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Good News and Bad News


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I can imagine the conversation:


Agent: I have good news and bad news.

Actor: What is the good news?

Agent: I signed you to a speaking role in a movie with a wonderful cast, great script and worthy director.

Actor: What is the bad news?

Agent: You die in Scene I.


I believe it has been at all times thought important to be in the first scene of a movie and it elevated an actor above the herd of extras to have a speaking role but I must think it must be vexing to go through wardrobe and make-up and script work for one scene only.


Such roles were not at all times give to non-entities.


Robert Ellis was the victim in *Murder at Midnight* (1931). Per IMDb.com he was in one-hundred-and-eighty movies between 1913 and 1934.


Edmund Burns was the victim in *The Death Kiss* (1932). Per IMDb.com he was in ninety-nine movies. He is often listed as "uncredited" in talkies.


Ralph Forbes was the victim in *The Hound of the Baskervilles* (1939). Per IMDb.com he was in seventy-seven movies. He was most often a supporting character but he was the star of some movies.


I have not found who portrayed the victim in *The Mystery of Mr. X* (1934) as there are six policeman/bobby roles with no differentiation as to which was the one in the first scene.


I have found no listing of any nature for the role of bank guard who was the victim in *Sherlock Holmes' Fatal Hour* (1931).


I am sure there are many others who appeared in the opening scene and had lines to speak.

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Errol Flynn played the murder victim in *The Case of the Curious Bride* (1935), although we only see him at the end, getting bumped off as Perry Mason explains whodunit.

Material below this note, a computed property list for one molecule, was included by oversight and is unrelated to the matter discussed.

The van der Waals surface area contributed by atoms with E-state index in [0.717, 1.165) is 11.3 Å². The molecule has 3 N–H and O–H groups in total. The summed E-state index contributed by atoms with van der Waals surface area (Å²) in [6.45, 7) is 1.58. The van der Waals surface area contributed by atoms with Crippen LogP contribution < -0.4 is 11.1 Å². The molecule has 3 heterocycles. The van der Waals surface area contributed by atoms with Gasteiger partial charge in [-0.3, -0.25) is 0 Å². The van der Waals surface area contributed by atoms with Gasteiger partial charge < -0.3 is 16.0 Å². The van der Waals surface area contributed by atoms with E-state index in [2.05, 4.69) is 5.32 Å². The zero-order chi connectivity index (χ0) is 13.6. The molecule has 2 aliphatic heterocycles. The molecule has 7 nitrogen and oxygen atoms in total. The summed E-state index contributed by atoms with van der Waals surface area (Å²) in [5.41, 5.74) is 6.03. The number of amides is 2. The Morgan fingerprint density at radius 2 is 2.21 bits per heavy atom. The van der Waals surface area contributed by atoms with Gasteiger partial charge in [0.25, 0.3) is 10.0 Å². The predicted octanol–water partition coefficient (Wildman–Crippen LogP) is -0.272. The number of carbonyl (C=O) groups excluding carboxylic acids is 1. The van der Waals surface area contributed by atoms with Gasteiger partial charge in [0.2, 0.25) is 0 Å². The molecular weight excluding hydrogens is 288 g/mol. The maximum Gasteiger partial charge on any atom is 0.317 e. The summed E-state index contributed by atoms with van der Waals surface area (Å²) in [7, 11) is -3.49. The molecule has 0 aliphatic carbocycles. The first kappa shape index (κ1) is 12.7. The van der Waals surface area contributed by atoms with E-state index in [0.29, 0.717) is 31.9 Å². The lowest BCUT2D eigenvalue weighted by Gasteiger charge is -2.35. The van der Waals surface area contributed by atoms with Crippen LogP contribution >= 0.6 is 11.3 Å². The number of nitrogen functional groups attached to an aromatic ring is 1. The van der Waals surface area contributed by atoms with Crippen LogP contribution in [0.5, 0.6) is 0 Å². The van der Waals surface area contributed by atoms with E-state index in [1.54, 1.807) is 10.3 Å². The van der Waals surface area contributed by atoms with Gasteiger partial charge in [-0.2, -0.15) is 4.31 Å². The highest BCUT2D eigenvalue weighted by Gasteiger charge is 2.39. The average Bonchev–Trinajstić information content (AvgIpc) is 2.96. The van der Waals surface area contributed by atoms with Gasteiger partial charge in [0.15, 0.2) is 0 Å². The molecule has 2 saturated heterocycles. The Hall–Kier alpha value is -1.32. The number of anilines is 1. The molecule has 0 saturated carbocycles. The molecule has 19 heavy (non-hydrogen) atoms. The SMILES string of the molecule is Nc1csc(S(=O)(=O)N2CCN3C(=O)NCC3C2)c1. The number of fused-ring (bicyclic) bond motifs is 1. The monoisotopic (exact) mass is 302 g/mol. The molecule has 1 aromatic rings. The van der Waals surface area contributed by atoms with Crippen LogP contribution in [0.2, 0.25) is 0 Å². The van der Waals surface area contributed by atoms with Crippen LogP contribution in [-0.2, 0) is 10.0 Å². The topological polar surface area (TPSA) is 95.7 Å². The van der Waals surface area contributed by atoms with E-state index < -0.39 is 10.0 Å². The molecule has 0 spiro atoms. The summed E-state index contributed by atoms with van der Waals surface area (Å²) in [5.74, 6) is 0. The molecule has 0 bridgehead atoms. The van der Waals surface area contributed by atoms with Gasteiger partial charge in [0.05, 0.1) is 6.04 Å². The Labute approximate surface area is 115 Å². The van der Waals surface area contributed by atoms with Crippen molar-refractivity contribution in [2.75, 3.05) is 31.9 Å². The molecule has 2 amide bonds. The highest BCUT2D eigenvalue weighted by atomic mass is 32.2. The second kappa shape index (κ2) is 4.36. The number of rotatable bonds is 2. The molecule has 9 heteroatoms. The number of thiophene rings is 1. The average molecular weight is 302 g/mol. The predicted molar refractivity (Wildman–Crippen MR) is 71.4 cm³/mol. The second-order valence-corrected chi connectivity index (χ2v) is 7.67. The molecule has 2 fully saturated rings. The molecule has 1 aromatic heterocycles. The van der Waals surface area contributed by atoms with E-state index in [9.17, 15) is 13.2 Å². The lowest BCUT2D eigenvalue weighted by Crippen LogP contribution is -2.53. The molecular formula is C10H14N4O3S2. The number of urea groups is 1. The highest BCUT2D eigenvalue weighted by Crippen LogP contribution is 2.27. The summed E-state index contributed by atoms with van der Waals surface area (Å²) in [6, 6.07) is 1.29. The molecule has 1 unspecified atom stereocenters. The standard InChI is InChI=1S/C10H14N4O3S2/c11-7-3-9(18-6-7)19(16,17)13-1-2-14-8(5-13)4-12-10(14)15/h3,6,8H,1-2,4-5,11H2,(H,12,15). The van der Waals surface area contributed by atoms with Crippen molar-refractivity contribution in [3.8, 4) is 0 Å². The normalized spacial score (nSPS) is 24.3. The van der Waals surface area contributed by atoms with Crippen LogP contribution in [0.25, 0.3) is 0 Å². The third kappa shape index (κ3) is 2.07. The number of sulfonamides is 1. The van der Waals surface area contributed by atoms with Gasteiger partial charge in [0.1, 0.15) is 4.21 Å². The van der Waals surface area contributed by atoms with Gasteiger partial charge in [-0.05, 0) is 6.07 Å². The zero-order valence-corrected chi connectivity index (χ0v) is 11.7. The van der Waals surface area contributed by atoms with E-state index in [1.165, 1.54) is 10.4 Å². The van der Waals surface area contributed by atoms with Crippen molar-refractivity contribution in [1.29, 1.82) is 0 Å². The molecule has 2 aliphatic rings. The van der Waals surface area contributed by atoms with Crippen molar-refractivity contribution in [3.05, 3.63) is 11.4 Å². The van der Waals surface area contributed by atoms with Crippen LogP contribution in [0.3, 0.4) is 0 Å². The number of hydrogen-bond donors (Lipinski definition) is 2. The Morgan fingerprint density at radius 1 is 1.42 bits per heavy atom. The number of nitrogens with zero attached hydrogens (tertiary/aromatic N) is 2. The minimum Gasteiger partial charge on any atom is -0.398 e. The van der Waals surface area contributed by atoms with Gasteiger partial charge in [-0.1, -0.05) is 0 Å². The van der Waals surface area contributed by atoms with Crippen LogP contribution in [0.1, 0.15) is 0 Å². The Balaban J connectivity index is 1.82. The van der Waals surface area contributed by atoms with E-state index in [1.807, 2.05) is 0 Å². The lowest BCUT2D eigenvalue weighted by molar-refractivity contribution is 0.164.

Future $6 Million Man Lee Majors gets axed to death by Joan Crawford at the beginning of *Strait-Jacket*.

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> {quote:title=Fedya wrote:}{quote}

> Future $6 Million Man Lee Majors gets axed to death by Joan Crawford at the beginning of *Strait-Jacket*.



And Bruce Dern gets his in the early part (there is about a 20-minute pre-credits segment) of HUSH HUSH SWEET CHARLOTTE.


I recall Tom Selleck being an early casualty in COMA, but I'm not certain after 35 years just how early in the film it happens.

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Another example that comes to mind is the western "Town Tamer." Coleen Gray is murdered in the opening scene, where she takes a bullet meant for husband Dana Andrews. Her murder sets the entire plot in motion and she is constantly referred to in the course of the story.









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